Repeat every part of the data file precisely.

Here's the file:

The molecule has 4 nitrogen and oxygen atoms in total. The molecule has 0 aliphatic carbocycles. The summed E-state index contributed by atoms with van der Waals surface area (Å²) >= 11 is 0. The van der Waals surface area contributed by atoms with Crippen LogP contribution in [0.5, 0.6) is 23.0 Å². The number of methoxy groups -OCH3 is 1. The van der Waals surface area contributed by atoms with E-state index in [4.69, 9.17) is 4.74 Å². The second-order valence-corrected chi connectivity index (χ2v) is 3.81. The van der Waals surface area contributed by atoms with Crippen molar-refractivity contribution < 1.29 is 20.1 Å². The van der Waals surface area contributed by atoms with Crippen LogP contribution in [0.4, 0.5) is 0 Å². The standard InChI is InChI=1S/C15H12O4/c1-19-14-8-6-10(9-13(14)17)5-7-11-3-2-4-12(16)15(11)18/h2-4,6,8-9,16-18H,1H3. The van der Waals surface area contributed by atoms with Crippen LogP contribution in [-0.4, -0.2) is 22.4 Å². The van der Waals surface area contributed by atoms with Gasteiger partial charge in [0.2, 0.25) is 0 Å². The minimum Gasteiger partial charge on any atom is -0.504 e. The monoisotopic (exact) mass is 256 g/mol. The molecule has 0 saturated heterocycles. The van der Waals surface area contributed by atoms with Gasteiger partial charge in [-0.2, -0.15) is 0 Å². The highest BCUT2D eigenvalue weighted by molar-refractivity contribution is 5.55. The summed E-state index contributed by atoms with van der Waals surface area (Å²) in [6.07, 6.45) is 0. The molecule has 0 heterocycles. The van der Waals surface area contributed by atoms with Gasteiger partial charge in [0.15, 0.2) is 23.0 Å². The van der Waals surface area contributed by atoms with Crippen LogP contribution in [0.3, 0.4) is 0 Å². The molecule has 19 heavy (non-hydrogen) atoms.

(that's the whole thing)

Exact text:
The molecule has 4 nitrogen and oxygen atoms in total. The molecule has 0 aliphatic carbocycles. The summed E-state index contributed by atoms with van der Waals surface area (Å²) >= 11 is 0. The van der Waals surface area contributed by atoms with Crippen LogP contribution in [0.5, 0.6) is 23.0 Å². The number of methoxy groups -OCH3 is 1. The van der Waals surface area contributed by atoms with E-state index in [4.69, 9.17) is 4.74 Å². The second-order valence-corrected chi connectivity index (χ2v) is 3.81. The van der Waals surface area contributed by atoms with Crippen molar-refractivity contribution < 1.29 is 20.1 Å². The van der Waals surface area contributed by atoms with Crippen LogP contribution in [0.4, 0.5) is 0 Å². The standard InChI is InChI=1S/C15H12O4/c1-19-14-8-6-10(9-13(14)17)5-7-11-3-2-4-12(16)15(11)18/h2-4,6,8-9,16-18H,1H3. The van der Waals surface area contributed by atoms with Crippen LogP contribution in [-0.4, -0.2) is 22.4 Å². The van der Waals surface area contributed by atoms with Gasteiger partial charge in [0.2, 0.25) is 0 Å². The minimum Gasteiger partial charge on any atom is -0.504 e. The monoisotopic (exact) mass is 256 g/mol. The molecule has 0 saturated heterocycles. The van der Waals surface area contributed by atoms with Gasteiger partial charge in [-0.2, -0.15) is 0 Å². The highest BCUT2D eigenvalue weighted by molar-refractivity contribution is 5.55. The summed E-state index contributed by atoms with van der Waals surface area (Å²) in [6.07, 6.45) is 0. The molecule has 0 heterocycles. The van der Waals surface area contributed by atoms with Gasteiger partial charge in [0.15, 0.2) is 23.0 Å². The van der Waals surface area contributed by atoms with Crippen LogP contribution in [0.3, 0.4) is 0 Å². The molecule has 19 heavy (non-hydrogen) atoms.